They're called "Gold Star Parents" and, once a year, they come together to remember the military heroes who are their children and to share an intimate truth: life is lost, but love does not end.
In the wars since 9/11, thousands of Americans have lost sons or daughters. Bereaved parents often become isolated in a familiar world. Friends don't know what to say about a grief no words can touch. There is no term in the dictionary for a parent who has lost a child. So, these mothers and fathers call themselves Gold Star parents. It's in the tradition of the military service flag that hung in homes during the World Wars.
Each blue star on the banner stood for a loved one overseas. Gold honored those never coming home. Now some of these families are finding solace, once a year in San Francisco, in the embrace of the only people who can truly understand, other Gold Star parents traveling the same endless road.
Mike Myatt: People asked me, "What do you say to the Gold Star Parents?" I say, "Well, you don't have to say anything to 'em, just ask 'em, 'Tell me about your son or your daughter'." Man, they'll just talk. They'll just tell you all they can about the son or daughter. And it's really something. I wished I'd have known this as a young officer 'cause I went to Vietnam and I had people killed out of my platoon. And I was going to go visit each family and the very last one was in Kansas. I was visiting them and I went to the house, and the father said, "Come on in." And the mother, she had on her apron. She said, "I just fixed dinner, would you have dinner with us?" I said, "No, I'm in a hurry, but I want to tell you about your son." And I told 'em how he was killed and everything. They really appreciated. Then, "Won't you stay for dinner?" "Oh, I better not." I realize now they wanted to tell me about their son. And I wasn't mature enough to know it.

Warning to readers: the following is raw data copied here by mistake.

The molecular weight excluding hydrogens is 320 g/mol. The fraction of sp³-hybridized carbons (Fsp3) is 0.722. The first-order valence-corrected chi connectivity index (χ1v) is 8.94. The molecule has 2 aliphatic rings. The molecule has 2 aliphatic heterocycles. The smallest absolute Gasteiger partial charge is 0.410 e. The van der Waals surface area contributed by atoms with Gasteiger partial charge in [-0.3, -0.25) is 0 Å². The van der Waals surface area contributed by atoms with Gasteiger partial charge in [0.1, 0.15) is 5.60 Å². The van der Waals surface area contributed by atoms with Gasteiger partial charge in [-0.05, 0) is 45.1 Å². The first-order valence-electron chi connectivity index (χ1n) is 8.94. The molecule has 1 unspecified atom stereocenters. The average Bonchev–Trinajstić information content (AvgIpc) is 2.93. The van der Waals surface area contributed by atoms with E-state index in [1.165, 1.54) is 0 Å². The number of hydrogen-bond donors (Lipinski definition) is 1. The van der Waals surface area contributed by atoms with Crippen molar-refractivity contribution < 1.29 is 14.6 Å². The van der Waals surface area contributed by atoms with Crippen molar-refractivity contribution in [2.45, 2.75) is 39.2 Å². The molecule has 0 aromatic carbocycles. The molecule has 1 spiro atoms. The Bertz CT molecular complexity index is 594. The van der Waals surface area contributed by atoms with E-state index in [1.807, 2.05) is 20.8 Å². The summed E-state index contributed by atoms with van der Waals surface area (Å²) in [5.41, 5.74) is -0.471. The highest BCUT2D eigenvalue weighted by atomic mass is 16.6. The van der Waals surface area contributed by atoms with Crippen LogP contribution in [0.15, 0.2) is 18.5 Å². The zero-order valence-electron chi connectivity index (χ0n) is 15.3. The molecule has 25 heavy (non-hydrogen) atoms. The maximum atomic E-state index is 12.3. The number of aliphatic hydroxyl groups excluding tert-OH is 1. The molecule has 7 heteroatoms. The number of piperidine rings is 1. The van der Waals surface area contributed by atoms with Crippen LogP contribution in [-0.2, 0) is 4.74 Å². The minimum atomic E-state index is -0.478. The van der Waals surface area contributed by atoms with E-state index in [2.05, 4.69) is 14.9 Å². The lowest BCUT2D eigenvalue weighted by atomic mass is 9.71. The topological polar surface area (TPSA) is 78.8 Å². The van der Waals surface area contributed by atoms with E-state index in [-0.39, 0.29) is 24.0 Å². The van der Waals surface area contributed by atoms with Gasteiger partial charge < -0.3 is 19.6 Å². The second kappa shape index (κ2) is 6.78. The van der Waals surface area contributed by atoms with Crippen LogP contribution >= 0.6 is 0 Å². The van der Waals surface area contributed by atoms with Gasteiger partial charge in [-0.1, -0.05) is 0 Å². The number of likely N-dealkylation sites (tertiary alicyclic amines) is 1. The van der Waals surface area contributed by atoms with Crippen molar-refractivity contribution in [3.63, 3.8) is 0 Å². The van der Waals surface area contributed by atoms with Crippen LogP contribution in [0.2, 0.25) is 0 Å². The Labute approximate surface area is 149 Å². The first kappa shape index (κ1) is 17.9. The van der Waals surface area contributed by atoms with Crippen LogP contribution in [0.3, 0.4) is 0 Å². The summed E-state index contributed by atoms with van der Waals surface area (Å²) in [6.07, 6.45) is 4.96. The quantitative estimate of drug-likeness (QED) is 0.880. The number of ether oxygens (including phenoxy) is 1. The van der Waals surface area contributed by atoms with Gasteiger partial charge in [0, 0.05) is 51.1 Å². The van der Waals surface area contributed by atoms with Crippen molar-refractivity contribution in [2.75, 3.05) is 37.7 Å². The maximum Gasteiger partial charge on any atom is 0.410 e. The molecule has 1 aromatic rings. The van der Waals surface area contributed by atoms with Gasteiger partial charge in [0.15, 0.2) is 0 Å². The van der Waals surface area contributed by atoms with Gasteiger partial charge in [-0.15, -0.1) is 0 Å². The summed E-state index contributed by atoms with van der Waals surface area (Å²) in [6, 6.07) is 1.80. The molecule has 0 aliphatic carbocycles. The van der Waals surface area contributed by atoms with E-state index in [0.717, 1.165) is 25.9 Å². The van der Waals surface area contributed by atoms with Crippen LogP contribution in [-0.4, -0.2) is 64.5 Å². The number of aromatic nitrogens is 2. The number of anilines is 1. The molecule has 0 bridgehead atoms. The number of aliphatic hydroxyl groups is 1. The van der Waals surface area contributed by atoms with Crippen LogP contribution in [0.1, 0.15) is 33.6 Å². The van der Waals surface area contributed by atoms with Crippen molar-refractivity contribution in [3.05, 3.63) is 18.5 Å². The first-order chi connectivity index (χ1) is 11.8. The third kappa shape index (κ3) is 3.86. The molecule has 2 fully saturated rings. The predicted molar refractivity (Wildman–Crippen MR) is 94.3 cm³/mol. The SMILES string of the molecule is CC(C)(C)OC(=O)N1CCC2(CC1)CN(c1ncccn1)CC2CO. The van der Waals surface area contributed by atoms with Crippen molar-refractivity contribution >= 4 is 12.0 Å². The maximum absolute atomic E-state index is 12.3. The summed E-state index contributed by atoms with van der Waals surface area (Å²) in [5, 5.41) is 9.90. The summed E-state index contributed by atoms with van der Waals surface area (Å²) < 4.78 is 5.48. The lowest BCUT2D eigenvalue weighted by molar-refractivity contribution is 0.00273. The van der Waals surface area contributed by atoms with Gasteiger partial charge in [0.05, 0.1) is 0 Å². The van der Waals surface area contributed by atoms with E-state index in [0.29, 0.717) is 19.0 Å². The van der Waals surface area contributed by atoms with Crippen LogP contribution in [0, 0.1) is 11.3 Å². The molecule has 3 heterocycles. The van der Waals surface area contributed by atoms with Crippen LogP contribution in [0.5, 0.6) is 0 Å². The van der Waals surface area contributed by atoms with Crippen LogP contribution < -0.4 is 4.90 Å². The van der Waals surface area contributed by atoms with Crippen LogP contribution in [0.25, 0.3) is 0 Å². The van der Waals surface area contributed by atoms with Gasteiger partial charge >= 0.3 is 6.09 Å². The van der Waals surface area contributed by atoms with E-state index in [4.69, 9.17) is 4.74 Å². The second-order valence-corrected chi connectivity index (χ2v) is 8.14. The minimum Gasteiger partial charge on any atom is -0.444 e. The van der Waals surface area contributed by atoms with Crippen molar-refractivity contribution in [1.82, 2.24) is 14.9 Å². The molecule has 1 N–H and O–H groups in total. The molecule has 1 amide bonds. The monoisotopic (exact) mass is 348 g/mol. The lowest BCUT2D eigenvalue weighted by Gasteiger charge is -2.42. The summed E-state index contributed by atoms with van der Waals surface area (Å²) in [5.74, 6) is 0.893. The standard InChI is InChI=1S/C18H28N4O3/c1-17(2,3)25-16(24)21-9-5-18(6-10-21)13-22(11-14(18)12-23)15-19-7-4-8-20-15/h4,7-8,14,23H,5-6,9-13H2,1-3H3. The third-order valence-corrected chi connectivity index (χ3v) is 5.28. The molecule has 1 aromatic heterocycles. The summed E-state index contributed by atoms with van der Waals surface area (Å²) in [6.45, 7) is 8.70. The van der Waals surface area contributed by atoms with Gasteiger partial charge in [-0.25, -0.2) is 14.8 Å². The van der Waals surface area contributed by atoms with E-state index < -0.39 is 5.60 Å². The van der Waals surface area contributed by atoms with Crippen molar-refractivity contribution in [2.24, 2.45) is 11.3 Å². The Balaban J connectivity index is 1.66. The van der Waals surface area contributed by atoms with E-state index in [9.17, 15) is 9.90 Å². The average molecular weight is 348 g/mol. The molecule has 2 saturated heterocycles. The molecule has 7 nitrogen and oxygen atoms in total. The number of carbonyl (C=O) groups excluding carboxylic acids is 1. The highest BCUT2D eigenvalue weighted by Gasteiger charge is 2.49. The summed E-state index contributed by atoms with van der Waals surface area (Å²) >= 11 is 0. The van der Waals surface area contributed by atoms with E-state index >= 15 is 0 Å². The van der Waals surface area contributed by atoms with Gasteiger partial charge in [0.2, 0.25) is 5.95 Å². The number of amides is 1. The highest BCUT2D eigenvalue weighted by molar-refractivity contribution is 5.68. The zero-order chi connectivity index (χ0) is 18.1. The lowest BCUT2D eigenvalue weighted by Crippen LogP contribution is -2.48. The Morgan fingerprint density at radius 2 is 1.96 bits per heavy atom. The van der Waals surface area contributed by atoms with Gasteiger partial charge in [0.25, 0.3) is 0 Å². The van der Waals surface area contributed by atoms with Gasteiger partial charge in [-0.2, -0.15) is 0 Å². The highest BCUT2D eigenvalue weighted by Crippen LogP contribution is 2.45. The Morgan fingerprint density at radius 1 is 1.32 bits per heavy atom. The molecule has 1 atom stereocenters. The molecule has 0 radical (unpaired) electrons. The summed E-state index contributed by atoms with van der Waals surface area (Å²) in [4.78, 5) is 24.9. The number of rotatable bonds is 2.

Scott Pelley: That's why they wanted you to stay.
Mike Myatt: Yeah, yeah, and now I know it.... read more>>>